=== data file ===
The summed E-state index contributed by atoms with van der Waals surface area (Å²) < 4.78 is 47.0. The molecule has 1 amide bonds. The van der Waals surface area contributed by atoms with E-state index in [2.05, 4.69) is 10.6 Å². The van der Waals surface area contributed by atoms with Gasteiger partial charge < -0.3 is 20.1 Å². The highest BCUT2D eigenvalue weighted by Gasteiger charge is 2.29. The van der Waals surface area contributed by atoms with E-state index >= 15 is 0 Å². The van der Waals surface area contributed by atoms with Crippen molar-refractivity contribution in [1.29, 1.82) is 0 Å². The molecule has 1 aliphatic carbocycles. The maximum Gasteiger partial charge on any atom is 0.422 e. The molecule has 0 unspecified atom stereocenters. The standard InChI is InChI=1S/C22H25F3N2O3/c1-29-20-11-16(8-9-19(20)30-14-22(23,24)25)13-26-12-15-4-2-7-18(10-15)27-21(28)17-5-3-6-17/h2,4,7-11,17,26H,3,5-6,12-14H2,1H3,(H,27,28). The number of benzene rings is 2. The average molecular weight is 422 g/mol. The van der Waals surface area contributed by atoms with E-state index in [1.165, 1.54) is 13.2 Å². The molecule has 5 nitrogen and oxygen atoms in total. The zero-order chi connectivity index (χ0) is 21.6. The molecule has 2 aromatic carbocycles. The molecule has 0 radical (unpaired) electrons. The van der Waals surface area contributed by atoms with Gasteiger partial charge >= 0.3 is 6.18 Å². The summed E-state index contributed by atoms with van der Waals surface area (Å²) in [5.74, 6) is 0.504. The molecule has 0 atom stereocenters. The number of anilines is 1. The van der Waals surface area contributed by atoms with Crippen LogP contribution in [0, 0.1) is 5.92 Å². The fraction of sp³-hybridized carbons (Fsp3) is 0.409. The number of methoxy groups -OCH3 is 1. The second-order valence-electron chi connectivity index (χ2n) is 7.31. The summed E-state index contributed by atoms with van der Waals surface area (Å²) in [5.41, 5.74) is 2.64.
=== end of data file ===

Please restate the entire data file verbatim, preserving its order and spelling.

The summed E-state index contributed by atoms with van der Waals surface area (Å²) < 4.78 is 47.0. The molecule has 1 amide bonds. The van der Waals surface area contributed by atoms with E-state index in [2.05, 4.69) is 10.6 Å². The van der Waals surface area contributed by atoms with Gasteiger partial charge < -0.3 is 20.1 Å². The highest BCUT2D eigenvalue weighted by Gasteiger charge is 2.29. The van der Waals surface area contributed by atoms with E-state index >= 15 is 0 Å². The van der Waals surface area contributed by atoms with Crippen molar-refractivity contribution in [1.29, 1.82) is 0 Å². The molecule has 1 aliphatic carbocycles. The maximum Gasteiger partial charge on any atom is 0.422 e. The molecule has 0 unspecified atom stereocenters. The standard InChI is InChI=1S/C22H25F3N2O3/c1-29-20-11-16(8-9-19(20)30-14-22(23,24)25)13-26-12-15-4-2-7-18(10-15)27-21(28)17-5-3-6-17/h2,4,7-11,17,26H,3,5-6,12-14H2,1H3,(H,27,28). The number of benzene rings is 2. The average molecular weight is 422 g/mol. The van der Waals surface area contributed by atoms with E-state index in [1.165, 1.54) is 13.2 Å². The molecule has 5 nitrogen and oxygen atoms in total. The zero-order chi connectivity index (χ0) is 21.6. The molecule has 2 aromatic carbocycles. The molecule has 0 radical (unpaired) electrons. The van der Waals surface area contributed by atoms with Gasteiger partial charge >= 0.3 is 6.18 Å². The summed E-state index contributed by atoms with van der Waals surface area (Å²) in [5.74, 6) is 0.504. The molecule has 0 atom stereocenters. The number of anilines is 1. The van der Waals surface area contributed by atoms with Crippen LogP contribution in [0, 0.1) is 5.92 Å². The fraction of sp³-hybridized carbons (Fsp3) is 0.409. The number of methoxy groups -OCH3 is 1. The second-order valence-electron chi connectivity index (χ2n) is 7.31. The summed E-state index contributed by atoms with van der Waals surface area (Å²) in [5.41, 5.74) is 2.64.